Gorgeous cinematography and production design are the best assets of the peculiar obscure origins and Pink and Blue unfortunately fails to evoke much emotion with its exploration of a trans man’s journey. Improvements come in the form of Scare and Stitch (2018), the former being the best comedy of the festival and the latter proving to be the best animated short. Stitch (2020) ends the category on a duller note, feeling more like an Instagram video than an actual short.

Panels and Workshops

Festival Success Strategies was the first workshop of the weekend, presented by the festival director and founder of Rianne Pictures, Caris Rianne. This was best suited to those looking to break into the industry, offering practical and clear advice on the festival submission process.

Work Well, Feel Well was a particularly great panel that demystified the topic of mental health for those in creative industries. Wellbeing is rarely prioritised in film and television and it was refreshing to see industry professionals discuss this often stigmatised subject so openly. Panelists Rianna Walcott and Jess Daley were especially articulate about the much-needed acknowledgment of intersectionality in therapy, often ignored by mental health professionals.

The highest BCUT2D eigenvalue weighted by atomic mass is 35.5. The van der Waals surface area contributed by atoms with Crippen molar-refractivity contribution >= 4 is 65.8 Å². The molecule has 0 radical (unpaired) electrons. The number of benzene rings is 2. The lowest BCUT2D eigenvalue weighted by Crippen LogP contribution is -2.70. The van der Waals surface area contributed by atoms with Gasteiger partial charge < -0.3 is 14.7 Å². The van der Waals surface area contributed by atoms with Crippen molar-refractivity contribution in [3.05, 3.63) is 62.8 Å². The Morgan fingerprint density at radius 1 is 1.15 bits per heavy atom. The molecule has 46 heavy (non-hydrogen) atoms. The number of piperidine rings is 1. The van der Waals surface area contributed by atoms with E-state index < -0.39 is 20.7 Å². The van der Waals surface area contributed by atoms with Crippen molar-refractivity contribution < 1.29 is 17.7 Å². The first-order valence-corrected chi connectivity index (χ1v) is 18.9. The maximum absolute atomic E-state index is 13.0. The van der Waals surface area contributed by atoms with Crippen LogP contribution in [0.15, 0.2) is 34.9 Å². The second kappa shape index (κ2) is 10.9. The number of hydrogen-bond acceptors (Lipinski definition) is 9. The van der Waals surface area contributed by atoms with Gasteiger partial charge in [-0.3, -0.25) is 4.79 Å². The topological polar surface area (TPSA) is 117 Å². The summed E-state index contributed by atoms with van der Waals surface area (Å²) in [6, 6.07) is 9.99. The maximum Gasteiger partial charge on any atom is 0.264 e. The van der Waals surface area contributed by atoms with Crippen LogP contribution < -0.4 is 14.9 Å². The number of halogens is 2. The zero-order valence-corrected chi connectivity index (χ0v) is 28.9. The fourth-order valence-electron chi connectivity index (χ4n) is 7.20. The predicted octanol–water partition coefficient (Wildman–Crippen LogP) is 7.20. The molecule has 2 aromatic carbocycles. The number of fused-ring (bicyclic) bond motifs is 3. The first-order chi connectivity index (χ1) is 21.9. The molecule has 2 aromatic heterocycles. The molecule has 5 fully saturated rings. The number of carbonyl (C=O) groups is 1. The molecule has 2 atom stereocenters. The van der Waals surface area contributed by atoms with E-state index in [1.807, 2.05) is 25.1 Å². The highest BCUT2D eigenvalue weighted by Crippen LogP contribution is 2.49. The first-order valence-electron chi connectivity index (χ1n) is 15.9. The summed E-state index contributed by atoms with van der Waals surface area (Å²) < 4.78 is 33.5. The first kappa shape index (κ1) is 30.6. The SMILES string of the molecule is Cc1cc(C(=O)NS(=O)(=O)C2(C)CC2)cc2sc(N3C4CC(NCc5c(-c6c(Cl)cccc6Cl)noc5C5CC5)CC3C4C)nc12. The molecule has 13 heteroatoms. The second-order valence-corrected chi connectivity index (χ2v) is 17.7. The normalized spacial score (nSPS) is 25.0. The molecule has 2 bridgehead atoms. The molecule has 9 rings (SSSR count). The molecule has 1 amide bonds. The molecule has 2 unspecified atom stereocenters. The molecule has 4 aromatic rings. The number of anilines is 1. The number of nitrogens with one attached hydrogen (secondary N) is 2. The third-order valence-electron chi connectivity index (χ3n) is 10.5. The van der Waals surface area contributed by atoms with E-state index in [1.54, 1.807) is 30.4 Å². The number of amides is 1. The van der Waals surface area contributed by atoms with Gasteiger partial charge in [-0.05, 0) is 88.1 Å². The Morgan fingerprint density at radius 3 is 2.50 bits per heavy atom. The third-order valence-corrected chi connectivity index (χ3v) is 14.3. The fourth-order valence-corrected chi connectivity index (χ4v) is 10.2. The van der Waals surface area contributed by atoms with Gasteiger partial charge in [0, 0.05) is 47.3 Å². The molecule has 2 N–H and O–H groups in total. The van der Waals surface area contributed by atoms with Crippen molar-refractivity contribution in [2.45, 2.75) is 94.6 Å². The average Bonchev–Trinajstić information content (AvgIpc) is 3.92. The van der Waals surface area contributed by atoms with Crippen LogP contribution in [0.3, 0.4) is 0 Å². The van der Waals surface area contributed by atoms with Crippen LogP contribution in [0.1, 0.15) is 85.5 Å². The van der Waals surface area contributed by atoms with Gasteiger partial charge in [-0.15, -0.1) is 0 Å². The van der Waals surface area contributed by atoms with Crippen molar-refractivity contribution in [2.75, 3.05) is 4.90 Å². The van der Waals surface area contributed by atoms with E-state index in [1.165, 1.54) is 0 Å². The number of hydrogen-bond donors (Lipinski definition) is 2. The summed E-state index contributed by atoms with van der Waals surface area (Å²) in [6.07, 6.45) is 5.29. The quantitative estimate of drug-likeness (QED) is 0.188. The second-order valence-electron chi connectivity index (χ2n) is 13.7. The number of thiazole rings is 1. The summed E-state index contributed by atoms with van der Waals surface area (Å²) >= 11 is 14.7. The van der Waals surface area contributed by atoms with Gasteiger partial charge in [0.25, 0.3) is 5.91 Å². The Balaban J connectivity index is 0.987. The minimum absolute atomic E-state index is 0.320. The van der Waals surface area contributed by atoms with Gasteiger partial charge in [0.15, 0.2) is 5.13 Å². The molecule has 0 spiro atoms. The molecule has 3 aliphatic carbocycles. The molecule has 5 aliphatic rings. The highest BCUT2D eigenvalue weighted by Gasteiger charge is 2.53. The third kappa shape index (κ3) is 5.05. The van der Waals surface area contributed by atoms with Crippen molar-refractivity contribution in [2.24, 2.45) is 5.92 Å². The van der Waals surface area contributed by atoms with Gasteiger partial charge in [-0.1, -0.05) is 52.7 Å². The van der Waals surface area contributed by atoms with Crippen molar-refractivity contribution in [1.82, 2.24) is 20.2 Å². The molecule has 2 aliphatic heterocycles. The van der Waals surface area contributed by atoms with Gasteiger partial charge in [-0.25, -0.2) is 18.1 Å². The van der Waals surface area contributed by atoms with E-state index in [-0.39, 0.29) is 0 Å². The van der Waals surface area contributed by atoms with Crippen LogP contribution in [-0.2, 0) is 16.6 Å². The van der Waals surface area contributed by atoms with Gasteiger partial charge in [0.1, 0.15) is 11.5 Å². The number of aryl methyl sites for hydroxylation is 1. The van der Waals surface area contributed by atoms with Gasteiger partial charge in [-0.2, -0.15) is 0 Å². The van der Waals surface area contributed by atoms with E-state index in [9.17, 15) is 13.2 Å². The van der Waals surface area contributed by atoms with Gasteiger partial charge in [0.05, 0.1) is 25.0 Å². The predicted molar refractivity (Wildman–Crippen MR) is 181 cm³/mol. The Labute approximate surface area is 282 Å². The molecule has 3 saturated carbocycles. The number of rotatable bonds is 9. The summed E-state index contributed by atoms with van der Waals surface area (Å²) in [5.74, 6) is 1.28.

Overall, Women X made a strong first impression with its diverse curation of shorts and supportive atmosphere. Saturday managed to pack a great deal in without being overwhelming, and the selection of films were insightful and impressive. This all bodes well for the future of this empowering festival. If you are interested in my ranking of the weekend’s films you can find them on my letterboxd here.

Women X Festival took place virtually on the 24th and 25th of October

by Eleanor Ring

Eleanor Ring (they/them) is a freelance film and culture writer whose work has been featured in Little White Lies and Frame Rated. Born and bred in London, they love dissecting films through a queer and feminist lens.  When in doubt, they ask them self “what would Agent Cooper do?” — which usually leads to lots of pie and coffee. Twitter: @eleanoraring Medium: https://medium.com/@eleanoralicering